This time and in the next few columns we're going to stare at some basic stuff, terms you might not have heard since Miss Booth's fifth grade class when she scrawled all those weird sentence diagrams on the board and announced how important they'd be for your future life. After we explore a few foundation terms, we'll consider how these work to form sentences and especially how you should use punctuation with them.

The first is a part of speech (a word in a sentence) called the verb. It's simply the site of the action, (the spot where things are happening) or "being."

Whoa. You're probably clear on the idea of action, but what about the state of being concept? To express the idea of merely sitting around existing, use the verb "to be." Its common forms are is, am, are, was, were.

 

Example 1. That camel hoards water. (action)

2. The camel is depressed from all those blastings of sand. (is: state of being)

3. Our camel hoped for cloudy days. (action)

4. Your camel is longing for a bubble bath at the next oasis. (action. To be a legitimate verb, an "ing" word must have a hunk of the verb "to be" in front of it. Are we having fun yet?)

5. The scorpion was feeling bewildered by the heat. (action. An "ing" word has part of the verb "to be.")

6. It needs a nice rock for shade. (action)

7. Scorpions always wonder if camels will step on them. (action)

8. Our favorite scorpion was anxious. (was: state of being)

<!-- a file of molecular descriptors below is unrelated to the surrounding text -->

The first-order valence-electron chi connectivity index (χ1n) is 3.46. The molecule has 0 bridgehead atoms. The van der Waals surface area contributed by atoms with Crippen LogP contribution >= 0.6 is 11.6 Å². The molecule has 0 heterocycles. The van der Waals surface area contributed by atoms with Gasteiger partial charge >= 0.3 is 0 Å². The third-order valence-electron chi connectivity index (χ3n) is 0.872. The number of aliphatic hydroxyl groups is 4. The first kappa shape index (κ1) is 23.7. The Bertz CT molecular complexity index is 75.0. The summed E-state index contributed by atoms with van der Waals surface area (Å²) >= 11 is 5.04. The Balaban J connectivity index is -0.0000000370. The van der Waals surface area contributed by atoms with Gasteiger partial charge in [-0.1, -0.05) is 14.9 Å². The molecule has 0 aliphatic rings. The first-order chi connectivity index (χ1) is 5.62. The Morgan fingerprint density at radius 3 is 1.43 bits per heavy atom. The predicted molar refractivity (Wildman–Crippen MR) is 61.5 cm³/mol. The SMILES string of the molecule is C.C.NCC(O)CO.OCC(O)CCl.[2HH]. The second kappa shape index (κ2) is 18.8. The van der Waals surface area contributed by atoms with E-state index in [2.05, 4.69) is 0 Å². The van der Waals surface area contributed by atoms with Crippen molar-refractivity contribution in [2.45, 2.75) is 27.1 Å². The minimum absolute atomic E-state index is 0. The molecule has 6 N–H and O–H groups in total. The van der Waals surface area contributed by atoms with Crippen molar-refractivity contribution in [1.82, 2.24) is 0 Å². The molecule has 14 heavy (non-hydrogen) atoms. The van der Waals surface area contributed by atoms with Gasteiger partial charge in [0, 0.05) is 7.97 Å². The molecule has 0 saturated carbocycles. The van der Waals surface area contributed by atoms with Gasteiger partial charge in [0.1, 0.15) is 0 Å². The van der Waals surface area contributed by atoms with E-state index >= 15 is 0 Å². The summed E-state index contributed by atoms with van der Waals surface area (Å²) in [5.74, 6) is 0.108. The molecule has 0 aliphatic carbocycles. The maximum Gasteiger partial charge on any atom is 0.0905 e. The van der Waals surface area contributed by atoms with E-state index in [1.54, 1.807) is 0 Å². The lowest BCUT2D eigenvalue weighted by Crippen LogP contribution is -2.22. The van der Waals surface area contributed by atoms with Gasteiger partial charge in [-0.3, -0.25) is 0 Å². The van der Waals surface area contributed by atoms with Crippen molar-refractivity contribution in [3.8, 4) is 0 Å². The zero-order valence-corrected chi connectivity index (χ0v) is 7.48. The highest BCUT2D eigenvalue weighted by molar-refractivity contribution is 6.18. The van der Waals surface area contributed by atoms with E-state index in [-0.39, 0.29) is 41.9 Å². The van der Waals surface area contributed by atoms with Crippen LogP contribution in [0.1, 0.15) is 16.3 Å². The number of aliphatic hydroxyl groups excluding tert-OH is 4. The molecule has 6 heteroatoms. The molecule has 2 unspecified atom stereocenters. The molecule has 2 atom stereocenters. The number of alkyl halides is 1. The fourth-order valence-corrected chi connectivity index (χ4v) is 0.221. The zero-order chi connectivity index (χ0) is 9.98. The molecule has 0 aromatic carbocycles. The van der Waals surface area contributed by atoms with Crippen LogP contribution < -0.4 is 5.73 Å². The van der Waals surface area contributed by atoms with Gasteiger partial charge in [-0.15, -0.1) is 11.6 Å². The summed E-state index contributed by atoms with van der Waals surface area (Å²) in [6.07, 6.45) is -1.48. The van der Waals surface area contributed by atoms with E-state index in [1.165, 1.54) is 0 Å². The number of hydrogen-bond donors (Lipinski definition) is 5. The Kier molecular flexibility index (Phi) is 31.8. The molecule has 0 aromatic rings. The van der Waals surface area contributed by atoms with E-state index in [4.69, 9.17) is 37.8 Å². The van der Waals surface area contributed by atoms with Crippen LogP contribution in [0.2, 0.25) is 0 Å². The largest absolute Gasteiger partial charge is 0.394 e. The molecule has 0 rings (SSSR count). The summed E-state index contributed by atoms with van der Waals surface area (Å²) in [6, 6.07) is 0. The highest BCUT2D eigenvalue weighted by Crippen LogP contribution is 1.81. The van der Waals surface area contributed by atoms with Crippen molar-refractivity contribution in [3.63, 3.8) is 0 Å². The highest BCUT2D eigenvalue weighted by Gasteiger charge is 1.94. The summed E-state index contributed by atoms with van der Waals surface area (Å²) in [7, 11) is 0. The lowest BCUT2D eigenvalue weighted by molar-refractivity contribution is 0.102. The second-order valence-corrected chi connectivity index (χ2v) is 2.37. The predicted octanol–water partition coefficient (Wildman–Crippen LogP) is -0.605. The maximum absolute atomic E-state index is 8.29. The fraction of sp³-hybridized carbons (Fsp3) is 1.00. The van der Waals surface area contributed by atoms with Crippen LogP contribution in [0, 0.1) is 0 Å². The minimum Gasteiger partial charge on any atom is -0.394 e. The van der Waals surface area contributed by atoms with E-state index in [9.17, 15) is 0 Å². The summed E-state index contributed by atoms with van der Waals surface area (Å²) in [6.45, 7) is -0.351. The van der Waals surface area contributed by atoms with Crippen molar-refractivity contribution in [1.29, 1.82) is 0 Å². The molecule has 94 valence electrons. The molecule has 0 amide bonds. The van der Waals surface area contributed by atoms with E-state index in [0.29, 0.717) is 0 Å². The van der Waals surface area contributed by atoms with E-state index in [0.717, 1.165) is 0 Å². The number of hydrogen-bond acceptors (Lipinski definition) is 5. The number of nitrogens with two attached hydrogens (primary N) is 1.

9. That mirage is actually an ocean. (is: state of being)

10. Most mirages roam the desert. (action)

 

Self-test

Here are a few sentences to secretly test how successfully you've inserted this factoid. Answers and encouragement appear at www.KathyAlba.com (When you get there, click on "Factoidinsertionemia"). Underline the verbs.

1. Dogs drool.

2. Those puppies are drooling in sunshine.

3. That pooch is snoring.

4. The dog lovers freaked because of mud.

5. Canines dream about bones in the snow.

6. Cats lounge on window sills.

7. Dogs and cats feel adored.

8. They are yawning.

9. They bark and purr.

 

Factoid Answers

1. Dogs drool.

2. Those puppies are drooling in sunshine.

3. That pooch is snoring.

4. The dog lovers freaked because of mud.

5. Canines dream about bones in the snow.

6. Cats lounge on window sills.

7. Dogs and cats feel adored.

8. They are yawning.

9. They bark and purr. Two verbs here. This is called a "compound verb." Cool, huh?

 


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Kathy Alba, Ph.D. is author of Speaking and Writing Well: Empowering Yourself with "Proper" English, Your Dynamite Guide to Conquering the World.